New Child Restraint Law

By: 23 Newsroom
By: 23 Newsroom

Starting January 1, a new law will require all children under the age of eight, when in a car, to be in a booster seat.

Previously the law required children under the age of four to be in a car safety seat. Motor vehicle crashes are the leading case of death for children ages two to 14.

Studies predict that this new law will save the lives of at least 15 children, but the most difficult task will probably be convincing that to older kids who now have to get back into a car seat.

Homer recommends using a platform booster for the older kids. It's less restrictive and if the child is sitting a little higher the car's own safety restraints will work effectively.

If you are not sure how to properly install a safety seat in your car, there are free inspection clinics in our area.

For more information you can call 489-4483.

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Child Passenger Safety

Motor vehicle injuries are the leading cause of death among children at every age after their first birthday.

Occurrence and Consequences

  • In 2000, 1,471 child passengers ages zero to14 died in motor vehicle crashes in the United States, and more than 250,000 sustained injuries requiring treatment in an emergency department. Many of these injuries could have been prevented.

  • Of the children ages zero to 12 years who were killed in motor vehicle crashes during 1999–2000, 52 percent were unrestrained, 18 percent were incorrectly restrained, and 35 percent were riding in the front seat.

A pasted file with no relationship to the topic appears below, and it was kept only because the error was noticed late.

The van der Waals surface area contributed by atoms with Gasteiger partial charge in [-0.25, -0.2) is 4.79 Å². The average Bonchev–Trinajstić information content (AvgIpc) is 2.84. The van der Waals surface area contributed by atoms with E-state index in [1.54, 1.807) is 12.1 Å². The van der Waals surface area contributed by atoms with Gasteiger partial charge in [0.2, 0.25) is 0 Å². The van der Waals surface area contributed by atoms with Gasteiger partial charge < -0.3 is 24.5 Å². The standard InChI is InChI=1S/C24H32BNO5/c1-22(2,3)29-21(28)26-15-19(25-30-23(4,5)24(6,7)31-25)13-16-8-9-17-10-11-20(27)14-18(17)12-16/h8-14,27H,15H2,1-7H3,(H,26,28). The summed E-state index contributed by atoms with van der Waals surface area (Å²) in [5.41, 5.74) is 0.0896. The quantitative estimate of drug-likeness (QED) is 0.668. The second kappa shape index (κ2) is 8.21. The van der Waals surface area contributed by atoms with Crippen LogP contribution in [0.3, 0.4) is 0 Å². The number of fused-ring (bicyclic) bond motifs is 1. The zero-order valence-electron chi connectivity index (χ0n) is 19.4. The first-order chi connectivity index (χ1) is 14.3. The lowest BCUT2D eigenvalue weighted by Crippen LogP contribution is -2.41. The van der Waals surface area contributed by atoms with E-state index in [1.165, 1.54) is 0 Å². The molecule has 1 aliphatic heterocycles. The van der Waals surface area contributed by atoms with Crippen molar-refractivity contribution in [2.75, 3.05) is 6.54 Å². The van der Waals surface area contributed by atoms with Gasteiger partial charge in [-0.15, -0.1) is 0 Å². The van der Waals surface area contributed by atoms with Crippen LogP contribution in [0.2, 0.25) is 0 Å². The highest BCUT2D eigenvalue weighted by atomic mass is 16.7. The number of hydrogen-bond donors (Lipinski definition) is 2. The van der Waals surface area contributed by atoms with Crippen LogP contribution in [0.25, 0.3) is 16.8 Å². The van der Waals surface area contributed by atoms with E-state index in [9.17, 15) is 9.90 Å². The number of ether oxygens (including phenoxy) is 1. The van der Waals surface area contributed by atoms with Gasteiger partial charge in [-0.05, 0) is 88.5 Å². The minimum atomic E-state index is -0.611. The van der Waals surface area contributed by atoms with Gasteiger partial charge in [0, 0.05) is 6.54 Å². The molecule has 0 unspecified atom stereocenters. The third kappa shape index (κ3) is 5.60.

• Fewer than 10 percent of five- to eight-year-olds use booster seats, the recommended safety seat for this age group.

Risk Factors

  • Twenty percent of all deaths among children ages 0 to 14 years involved a drinking driver. Almost two-thirds of these fatally injured children were riding with the drinking drivers.

  • Restraint use among young children varies by driver restraint use. Three-quarters of children ages 1 to 4 who ride with an unrestrained driver are also unrestrained.

  • Many children who ride in child safety seats are not properly secured. A survey of nearly 6,000 children found that only 21 percent of children in safety seats were correctly harnessed into seats that were correctly installed.

Prevention Strategies

  • Child safety seats reduce the risk of death in passenger cars by about 70 percent for infants and by about 55 percent for toddlers ages one to four.

  • The National Highway Traffic Safety Administration recommends booster seats for children over 40 pounds until at least age eight.

  • For children ages nine years and older, car seat belts reduce injury risk by about 50 percent.

  • All children ages 12 years and younger should ride in the back seat. This eliminates the injury risk of deployed front passenger-side airbags and places children in the safest part of the vehicle in the event of a crash. Riding in the back seat is associated with a 46 percent reduction in the risk of fatal injury in cars with a front passenger-side airbag and at least a 30 percent reduction in the risk of fatal injury in cars with no front passenger-side airbag.

Source: http://www.cdc.gov/ncipc/factsheets/childpas.htm (National Center for Injury, Prevention and Control


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